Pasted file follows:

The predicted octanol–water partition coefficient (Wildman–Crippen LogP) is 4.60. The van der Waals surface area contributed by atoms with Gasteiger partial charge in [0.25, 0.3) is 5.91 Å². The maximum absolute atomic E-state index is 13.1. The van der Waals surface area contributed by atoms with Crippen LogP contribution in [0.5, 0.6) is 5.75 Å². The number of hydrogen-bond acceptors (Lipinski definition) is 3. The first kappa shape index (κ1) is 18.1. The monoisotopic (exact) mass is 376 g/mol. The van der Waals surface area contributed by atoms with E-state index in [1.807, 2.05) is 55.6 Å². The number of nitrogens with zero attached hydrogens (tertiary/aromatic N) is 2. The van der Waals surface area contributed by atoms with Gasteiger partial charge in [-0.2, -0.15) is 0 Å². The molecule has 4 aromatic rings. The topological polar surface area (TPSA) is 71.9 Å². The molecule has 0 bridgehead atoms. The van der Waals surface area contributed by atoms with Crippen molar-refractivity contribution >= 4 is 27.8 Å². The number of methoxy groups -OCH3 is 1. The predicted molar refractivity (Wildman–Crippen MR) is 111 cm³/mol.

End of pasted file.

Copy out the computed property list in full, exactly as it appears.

The predicted octanol–water partition coefficient (Wildman–Crippen LogP) is 4.60. The van der Waals surface area contributed by atoms with Gasteiger partial charge in [0.25, 0.3) is 5.91 Å². The maximum absolute atomic E-state index is 13.1. The van der Waals surface area contributed by atoms with Crippen LogP contribution in [0.5, 0.6) is 5.75 Å². The number of hydrogen-bond acceptors (Lipinski definition) is 3. The first kappa shape index (κ1) is 18.1. The monoisotopic (exact) mass is 376 g/mol. The van der Waals surface area contributed by atoms with E-state index in [1.807, 2.05) is 55.6 Å². The number of nitrogens with zero attached hydrogens (tertiary/aromatic N) is 2. The van der Waals surface area contributed by atoms with Gasteiger partial charge in [-0.2, -0.15) is 0 Å². The molecule has 4 aromatic rings. The topological polar surface area (TPSA) is 71.9 Å². The molecule has 0 bridgehead atoms. The van der Waals surface area contributed by atoms with Crippen molar-refractivity contribution >= 4 is 27.8 Å². The number of methoxy groups -OCH3 is 1. The predicted molar refractivity (Wildman–Crippen MR) is 111 cm³/mol.